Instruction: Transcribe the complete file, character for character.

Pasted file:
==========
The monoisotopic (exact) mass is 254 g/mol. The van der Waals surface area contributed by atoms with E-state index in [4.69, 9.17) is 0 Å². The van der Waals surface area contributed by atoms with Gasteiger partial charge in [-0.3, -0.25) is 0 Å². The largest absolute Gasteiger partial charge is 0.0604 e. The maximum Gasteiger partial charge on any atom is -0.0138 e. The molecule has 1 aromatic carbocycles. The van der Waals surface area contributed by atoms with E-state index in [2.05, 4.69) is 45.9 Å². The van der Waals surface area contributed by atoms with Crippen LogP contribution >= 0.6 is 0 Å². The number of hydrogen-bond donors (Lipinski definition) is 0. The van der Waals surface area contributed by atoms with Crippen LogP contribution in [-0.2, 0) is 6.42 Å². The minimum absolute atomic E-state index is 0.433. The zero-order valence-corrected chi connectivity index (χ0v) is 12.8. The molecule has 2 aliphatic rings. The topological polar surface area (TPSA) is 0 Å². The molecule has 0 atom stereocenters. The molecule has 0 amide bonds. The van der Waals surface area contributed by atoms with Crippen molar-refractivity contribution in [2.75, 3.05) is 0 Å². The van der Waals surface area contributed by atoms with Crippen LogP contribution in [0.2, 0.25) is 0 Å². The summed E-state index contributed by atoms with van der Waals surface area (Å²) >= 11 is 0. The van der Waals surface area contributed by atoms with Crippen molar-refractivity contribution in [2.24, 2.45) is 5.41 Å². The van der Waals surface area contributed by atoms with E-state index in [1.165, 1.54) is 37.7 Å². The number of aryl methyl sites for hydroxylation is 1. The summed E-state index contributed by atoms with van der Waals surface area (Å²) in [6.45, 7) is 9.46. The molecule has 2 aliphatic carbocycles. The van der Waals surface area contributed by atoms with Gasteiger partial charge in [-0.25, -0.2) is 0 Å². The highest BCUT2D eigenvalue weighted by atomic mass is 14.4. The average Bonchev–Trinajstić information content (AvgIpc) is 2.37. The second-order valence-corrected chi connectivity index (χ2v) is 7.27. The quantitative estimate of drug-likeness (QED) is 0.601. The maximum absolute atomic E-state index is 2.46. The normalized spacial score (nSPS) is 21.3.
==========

The monoisotopic (exact) mass is 254 g/mol. The van der Waals surface area contributed by atoms with E-state index in [4.69, 9.17) is 0 Å². The van der Waals surface area contributed by atoms with Gasteiger partial charge in [-0.3, -0.25) is 0 Å². The largest absolute Gasteiger partial charge is 0.0604 e. The maximum Gasteiger partial charge on any atom is -0.0138 e. The molecule has 1 aromatic carbocycles. The van der Waals surface area contributed by atoms with E-state index in [2.05, 4.69) is 45.9 Å². The van der Waals surface area contributed by atoms with Crippen LogP contribution >= 0.6 is 0 Å². The number of hydrogen-bond donors (Lipinski definition) is 0. The van der Waals surface area contributed by atoms with Crippen LogP contribution in [-0.2, 0) is 6.42 Å². The minimum absolute atomic E-state index is 0.433. The zero-order valence-corrected chi connectivity index (χ0v) is 12.8. The molecule has 2 aliphatic rings. The topological polar surface area (TPSA) is 0 Å². The molecule has 0 atom stereocenters. The molecule has 0 amide bonds. The van der Waals surface area contributed by atoms with Crippen molar-refractivity contribution in [2.75, 3.05) is 0 Å². The van der Waals surface area contributed by atoms with Crippen LogP contribution in [0.2, 0.25) is 0 Å². The summed E-state index contributed by atoms with van der Waals surface area (Å²) >= 11 is 0. The van der Waals surface area contributed by atoms with Crippen molar-refractivity contribution in [2.24, 2.45) is 5.41 Å². The van der Waals surface area contributed by atoms with E-state index in [1.165, 1.54) is 37.7 Å². The number of aryl methyl sites for hydroxylation is 1. The summed E-state index contributed by atoms with van der Waals surface area (Å²) in [6.45, 7) is 9.46. The molecule has 2 aliphatic carbocycles. The van der Waals surface area contributed by atoms with Gasteiger partial charge in [-0.25, -0.2) is 0 Å². The highest BCUT2D eigenvalue weighted by atomic mass is 14.4. The average Bonchev–Trinajstić information content (AvgIpc) is 2.37. The second-order valence-corrected chi connectivity index (χ2v) is 7.27. The quantitative estimate of drug-likeness (QED) is 0.601. The maximum absolute atomic E-state index is 2.46. The normalized spacial score (nSPS) is 21.3.